Thanks to a new deal with the city, next-gen ebikes (you know, the silver ones) will soon account for a full 50% of the Citi Bike fleet.
Why more ebikes? Well, evidence suggests they are greener and more equitable than other modes of transportation. And since Citi Bike introduced them in 2018, they’ve become an integral part of New Yorkers’ daily lives.
In honor of the occasion, Rev dove into Lyft’s Citi Bike data — and found five major ways that New Yorkers use the silver ebike to get around.
#1 Longer-distance commutes
The video above depicts where ebikes are docked on any given Monday. In the early morning, ebikes are concentrated in residential neighborhoods, like the Upper West Side and Bed Stuy. By midmorning, they have migrated to office-centric neighborhoods in lower and middle Manhattan, filling stations from FiDi to the bottom of Central Park. In midtown, the majority of silver ebikes stay there until around 7 p.m., when they begin to trickle out of the center of Manhattan, largely returning to the neighborhoods they came from.
This migration pattern suggests that ebikes are predominantly used for commutes, in particular, those that span more than a mile: Rides by silver ebikes are over twice as long (2.5 miles vs. 1.1 miles) as those on classic bikes during commute hours (7 a.m. to 7 p.m., Monday to Friday). One of the most popular stations is W. 38th and Broadway, which holds 15 silver ebikes, on average, at 4 p.m. on weekdays (way above the 1.7 ebike average at this time). As Rev observed on a cycle-by ride, the station, located amid looming office buildings, is frequented by New Yorkers in business casual (which speaks to another benefit of the ebike: a relatively sweat-free commute).
New Yorkers in Queens display similar commuting patterns: Silver ebikes tend to spend the night in the largely residential neighborhoods of Corona and Jackson Heights, on the outskirts of the Citi Bike network, but by midday, they travel west, taking up residence in Long Island City and Sunnyside, close to LaGuardia Community College and other office buildings.
#2 Rides to public transit
Silver ebikes also help connect commuters to and from public transit. In the video below, watch how the stations of Bergen Ave. & Sip Ave. and Hoboken Terminal in New Jersey swell with silver ebikes in the middle of a Monday and then deflate come evening. Both stations sit near transit hubs (Journal Square and the PATH Hoboken Station, respectively), indicating the silver ebikes offer services as first-mile / last-mile transportation for NJ commuters.
#3 Weekend trips to green spaces
Ebikes are much less likely to stay in Manhattan over the weekend. Unlike classic bikes, they flow out to the Bronx and Brooklyn, congregating around the biggest parks in the city.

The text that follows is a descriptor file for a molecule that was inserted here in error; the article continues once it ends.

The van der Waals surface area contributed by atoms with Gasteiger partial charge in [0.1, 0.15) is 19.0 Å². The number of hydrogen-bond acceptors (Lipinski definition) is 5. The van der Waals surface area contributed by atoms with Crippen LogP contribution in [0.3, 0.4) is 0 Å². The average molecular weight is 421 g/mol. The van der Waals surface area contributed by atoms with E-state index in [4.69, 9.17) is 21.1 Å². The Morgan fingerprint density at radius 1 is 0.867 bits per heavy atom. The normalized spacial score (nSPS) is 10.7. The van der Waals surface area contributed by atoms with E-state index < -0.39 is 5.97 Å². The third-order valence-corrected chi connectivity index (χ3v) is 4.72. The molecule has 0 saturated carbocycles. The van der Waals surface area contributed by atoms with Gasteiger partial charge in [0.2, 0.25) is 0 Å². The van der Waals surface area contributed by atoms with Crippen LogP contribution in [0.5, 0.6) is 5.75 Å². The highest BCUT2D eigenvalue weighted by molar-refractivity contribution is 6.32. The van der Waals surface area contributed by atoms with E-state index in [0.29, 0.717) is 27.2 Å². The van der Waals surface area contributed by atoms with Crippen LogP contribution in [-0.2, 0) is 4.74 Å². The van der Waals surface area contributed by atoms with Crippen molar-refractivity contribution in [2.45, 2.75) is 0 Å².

On a Saturday at 3 p.m., Tiebout Ave. & E. Fordham Road and Southern Blvd. in the Bronx, mere minutes from Crotona Park and Bronx Park, respectively, hold roughly nine ebikes (way above the average of 1.6). In Brooklyn, another nine cluster at Plaza St. East & Flatbush Ave. station, right at the tip of Prospect Park. It’s not clear why New Yorkers are choosing ebikes over regular bikes for their weekend excursions to the park, but it could be because ebikes are easier on the body and make the jaunt available to a wider range of individuals.
#4 Trips that defy gravity
Traditional pedal bikes, like water, tend to flow downhill.
Below, we have plotted bike availability in Brooklyn, by elevation of each neighborhood. The first graph, showing traditional bikes, demonstrates a downward trend, in which bikes cluster in neighborhoods with low elevation, like Red Hook and Gowanus.
But ebikes are the opposite. The second graph shows that silver ebikes, in fact, tend to concentrate in higher elevation neighborhoods, like Crown Heights and Prospect Heights.
Considering that one of the great joys of riding an ebike is zipping effortlessly up hills, this inverse relationship isn’t too surprising.
#5 Evenings out
There’s one last major use case for silver ebikes — going out in the evenings. The video below shows how next-gen ebikes cluster in the bar- and restaurant-heavy neighborhoods of the East Village and Alphabet City on Friday and Saturday nights. In fact, the East Village has 83% more ebikes from the hours of 9 p.m. to 3 a.m. on Saturday nights than it does any other time of the week. Clearly an ebike hot spot — it accumulates only 15% more classic bikes in the same time frame. So it seems that when New Yorkers are going out, they prefer a sweat-free electric boost. Gotta look fresh and save those legs for dancing, after all!